Diet & Weight Magazine

Are Fat People Really Oppressed

By Danceswithfat @danceswithfat

Jillian MichaelsThis has been coming up a lot lately so I thought I would discuss it again today.  Let’s start here:  the definition of oppression is “the exercise of authority or power in a burdensome, cruel, or unjust manner; to burden with cruel or unjust impositions or restraints”.

The simplest explanation I can give is that as long as my government is waging a war against me (the War on Obesity) a war in which they are actively trying to involve everyone from employers to restaurants to healthcare providers and insurance companies in my eradication, against my will  – and as long as there are people who assert that we should all hope for a world where people who look like me don’t exist because things might be cheaper – I will assert that I am the victim of oppression.  I think that society’s attempt to police my body and eradicate me and everyone who looks like me without my permission and by any means necessary constitutes the exercise of authority or power in a burdensome, cruel and unjust manner. I don’t think you can say, “I don’t want to oppress fat people, I just want to rid the earth of them” in a non-oppressive manner.

But let’s look at some other examples:

This article discusses workplace weight discrimination (which is legal almost everywhere) -trigger warning for possible victim blaming language

Here is a more scholarly article about workplace weight bias and wage discrimination

Professors who sit on admissions committees feel comfortable tweeting to the world that fat people can’t complete PhD’s based on their stereotypes of our eating habits.

If we work at Whole Foods, we wouldn’t get the same benefits package as my thin co-workers. Companies like Michelin  and CVS would be happy to charge health insurance penalties based on how I look.  No amount of healthy behaviors or metabolic health could get me the same benefits (which would still be massively problematic), I have to be thin, despite that fact that not a single study has ever achieved long term weight loss for more than a tiny fraction of people.  This idea of rewarding thin employees and punishing fat employees at the workplace (aptly nicknamed “Carrot and Stick” benefits) is gaining popularity.

Studies show that 24% of nurses said that they are “repulsed” by fat people. More than half of the 620 primary care doctors questioned described obese patients as “awkward, unattractive, ugly, and unlikely to comply with treatment.”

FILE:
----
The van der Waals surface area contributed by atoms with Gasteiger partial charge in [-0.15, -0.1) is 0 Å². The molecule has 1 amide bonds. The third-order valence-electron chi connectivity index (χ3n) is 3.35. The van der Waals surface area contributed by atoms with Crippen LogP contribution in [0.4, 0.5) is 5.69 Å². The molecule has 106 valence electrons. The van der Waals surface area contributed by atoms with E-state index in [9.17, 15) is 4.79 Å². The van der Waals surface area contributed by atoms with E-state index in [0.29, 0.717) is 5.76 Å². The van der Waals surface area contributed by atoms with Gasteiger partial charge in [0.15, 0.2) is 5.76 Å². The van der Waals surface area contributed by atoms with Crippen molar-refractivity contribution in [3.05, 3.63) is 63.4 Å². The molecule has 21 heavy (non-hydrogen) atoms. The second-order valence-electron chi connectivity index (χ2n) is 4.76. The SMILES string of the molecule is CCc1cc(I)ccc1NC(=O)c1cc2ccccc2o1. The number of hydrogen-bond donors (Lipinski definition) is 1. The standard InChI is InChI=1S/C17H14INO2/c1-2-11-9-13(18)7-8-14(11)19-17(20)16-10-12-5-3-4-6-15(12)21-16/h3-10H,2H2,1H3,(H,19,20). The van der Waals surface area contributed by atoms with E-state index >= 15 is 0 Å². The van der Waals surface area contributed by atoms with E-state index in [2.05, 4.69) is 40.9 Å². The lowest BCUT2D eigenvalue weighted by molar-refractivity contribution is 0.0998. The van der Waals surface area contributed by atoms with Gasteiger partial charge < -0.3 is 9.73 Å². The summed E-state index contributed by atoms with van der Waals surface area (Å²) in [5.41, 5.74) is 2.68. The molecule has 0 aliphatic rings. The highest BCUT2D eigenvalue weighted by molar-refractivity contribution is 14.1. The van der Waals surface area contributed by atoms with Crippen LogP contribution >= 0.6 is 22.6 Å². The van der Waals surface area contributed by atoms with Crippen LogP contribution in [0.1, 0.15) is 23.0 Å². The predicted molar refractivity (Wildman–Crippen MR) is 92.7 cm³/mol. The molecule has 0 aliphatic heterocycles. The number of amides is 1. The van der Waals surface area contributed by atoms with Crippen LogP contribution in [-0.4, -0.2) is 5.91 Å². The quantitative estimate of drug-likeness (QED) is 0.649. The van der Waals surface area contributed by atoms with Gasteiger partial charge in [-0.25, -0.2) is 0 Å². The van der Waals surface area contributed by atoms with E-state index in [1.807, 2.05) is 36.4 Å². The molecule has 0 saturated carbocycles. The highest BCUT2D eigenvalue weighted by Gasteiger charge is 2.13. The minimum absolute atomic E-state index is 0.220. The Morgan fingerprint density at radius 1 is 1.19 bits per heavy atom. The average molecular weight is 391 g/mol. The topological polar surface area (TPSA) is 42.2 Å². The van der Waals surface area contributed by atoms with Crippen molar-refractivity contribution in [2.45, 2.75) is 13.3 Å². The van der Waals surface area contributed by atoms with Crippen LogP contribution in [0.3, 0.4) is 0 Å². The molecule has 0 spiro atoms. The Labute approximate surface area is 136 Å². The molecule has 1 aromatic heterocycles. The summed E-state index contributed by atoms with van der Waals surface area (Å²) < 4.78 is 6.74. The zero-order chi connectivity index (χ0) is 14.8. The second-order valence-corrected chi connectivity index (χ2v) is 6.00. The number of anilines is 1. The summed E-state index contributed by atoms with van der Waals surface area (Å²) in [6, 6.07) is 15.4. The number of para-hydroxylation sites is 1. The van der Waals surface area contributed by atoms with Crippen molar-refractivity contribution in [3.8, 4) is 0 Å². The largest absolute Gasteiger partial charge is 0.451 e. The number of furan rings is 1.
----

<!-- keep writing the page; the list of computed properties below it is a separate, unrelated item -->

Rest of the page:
Access to medical care is a massive issue.  I’ve personally had doctors refuse to set my broken toe unless i agreed to go to a class about weight loss surgery, tell me that my strep throat is due to my weight (and admit the lie when confronted, but defend that no matter what was wrong with me I would feel better if I lost weight), try to lie to me about my blood pressure to scare me into weight loss (and try to justify the lie as “for my own good” when confronted).  I’ve been prescribed weight loss for anemia, a dislocated shoulder, and strep throat, and I’ve had experimental medicine practiced on me without informed consent or permission and so have most fat people.

I get so much hate mail for being public about loving my body and rejecting diet culture that I created a separate website for it.

We can get almost 400,000 negative messages about our bodies every year.

As a fat woman people feel comfortable making comments about what I eat, mooing at me out of cars, throwing eggs at me while I exercise, blaming me for everything from global warming to world hunger with absolutely no proof, and being unspeakably rude.

Behaviors that are considered unhealthy for thin people are encouraged for me.

People argue that I deserve to be shamed and ridiculed because my body proves that I’m not being personally responsible.

We have to be concerned that professionals who work with us will use their position to enforce their prejudices against us.

People who look like me are not allowed to have any success, except weight loss, without the ridiculous accusation that we are promoting obesity. This creates a situation where people try to make sure that I neither have role models who look like me, nor am I a role model to others.

People posit that because we are fat we are not capable of making decisions for myself  and, if not told exactly what to eat, will simply binge on Twinkies and call it healthy eating. Not to mention the fact what we eat is none of anyone’s business and that people who have no desire to have their eating behaviors policed feel justified in suggesting that mine should be policed because of how I look.

We are told that because we are fat we’re not a credible witness to OUR OWN experience and that other people know better than we do how we behave, what we think,  and what we truly want

Not to mention that studies funded by people who profit from selling weight loss that make ridiculous claims about fat people, from which they profit, are published as factual news

And again, even for fat people who want to try to sole oppression by giving our oppressors what they want, there is not a shred of evidence that any intervention will be successful at changing our weight long-term.

So yeah, these are my observations and they leave me to believe that fat people are being oppressed.  I’m not trying to say we are more or less oppressed than any other group.  I don’t believe in wasting time playing the Oppression Olympics. I believe in stepping up and getting involved which is why I do what I do.  I think the idea that oppression is too strong a word is one of the things that keeps us oppressed which is why I use it. That said, I don’t speak for all fat people, only myself.

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